Blaze continues to consume refuge

Published 3:24 am Monday, June 9, 2008

By Staff
Fire expected to
continue east
Staff Writer
PONZER — Firefighters worked Sunday to establish 25 miles of containment line around a fire that has consumed 31,423 acres in three eastern North Carolina counties in a week. Despite the efforts of a firefighting team that has grown to 210 strong, the fire continued advancing eastward into the Pocosin Lakes National Wildlife Refuge Sunday, and was only 40 percent contained.
Since the fire was ignited June 1 by a lightning strike, the effort to contain and extinguish the blaze is estimated to have cost $637, 686 as of Sunday morning.
The team — headquartered in Ponzer — is comprised of employees of the N.C. Forest Service, the U.S. Fish and Wildlife Service and volunteer firefighters from Hyde, Washington, Tyrrell and Beaufort counties. A State of Emergency is in effect for Hyde, Tyrrell and Washington Counties. Additionally, a state-implemented burn ban applies to Hyde, Tyrrell, Beaufort and Washington Counties.
It’s not the first time some of the firefighters have battled a blaze in the area. Frank Singletary, a forest service ranger from Cumberland County, responded to the Allen Road fire in 1985. It took between two and three weeks to extinguish that fire, Singletary said.
The Allen Road fire burned large areas of federally owned land around Pungo Lake. The Evans Road fire is moving east into the Pocosin Lakes National Wildlife Refuge in the vicinity of Lake Phelps, southeast of Pungo Lake.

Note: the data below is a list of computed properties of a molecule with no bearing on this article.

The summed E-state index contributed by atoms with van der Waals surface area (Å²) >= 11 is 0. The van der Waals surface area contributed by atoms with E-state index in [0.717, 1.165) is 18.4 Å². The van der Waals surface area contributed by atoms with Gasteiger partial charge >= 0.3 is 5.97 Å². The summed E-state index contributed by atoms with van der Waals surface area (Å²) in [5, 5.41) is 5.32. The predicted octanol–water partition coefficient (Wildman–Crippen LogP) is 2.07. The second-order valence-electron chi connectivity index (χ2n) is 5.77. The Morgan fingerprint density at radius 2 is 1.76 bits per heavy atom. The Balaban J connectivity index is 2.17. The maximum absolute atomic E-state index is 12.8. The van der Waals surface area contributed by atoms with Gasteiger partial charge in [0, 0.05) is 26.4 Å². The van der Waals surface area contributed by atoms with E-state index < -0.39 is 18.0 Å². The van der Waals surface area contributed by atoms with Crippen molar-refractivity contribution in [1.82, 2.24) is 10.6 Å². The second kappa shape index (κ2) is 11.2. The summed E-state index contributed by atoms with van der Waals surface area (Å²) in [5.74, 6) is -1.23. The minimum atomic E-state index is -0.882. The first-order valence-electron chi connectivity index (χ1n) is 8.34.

At least 20 homes were consumed in Washington County by the 1985 blaze, according to Washington County Manager David Peoples. Another fire which burned swaths of Washington County in 1980 also claimed homes, he said. The Evans Road fire is threatening 100 structures and outbuildings, but none had been destroyed as of Sunday night, according to Thompson.
The Evans Road fire, which has been burning for a week, has claimed mostly woodlands, farmland and swamp, but hadn’t progressed toward any structures as of Sunday evening.
What makes the area fertile is the same thing that makes it flammable — soil comprised of decayed vegetation called pocosin fuels.
Singletary was manning a fire line at the southern edge of the blaze with Division Whiskey, as the group has been termed. The fire has been held there at a road, paralleled by a 10-foot-deep irrigation canal between forested land and a planted wheat field. David Walker, supervisor of Division Whiskey, oversaw Sunday a controlled burn of vegetation on the far side of the canal from the wheat field. Walker coordinated 10 men, one bulldozer, a flex-track plow, three engines and a helicopter on his section of the fire line.
Once the fire was started by dropping balls of flammable chemicals from a helicopter, the wind shifted temporarily, carrying smoke and ash across the road and canal and into firefighters’ faces. But Walker was not worried the wheat behind him would catch.
A pumping operation to transport water from nearby Lake Phelps into the fire zone continued Sunday and is expected to become a round-the clock operation by Monday, according to progress reports from the forest service.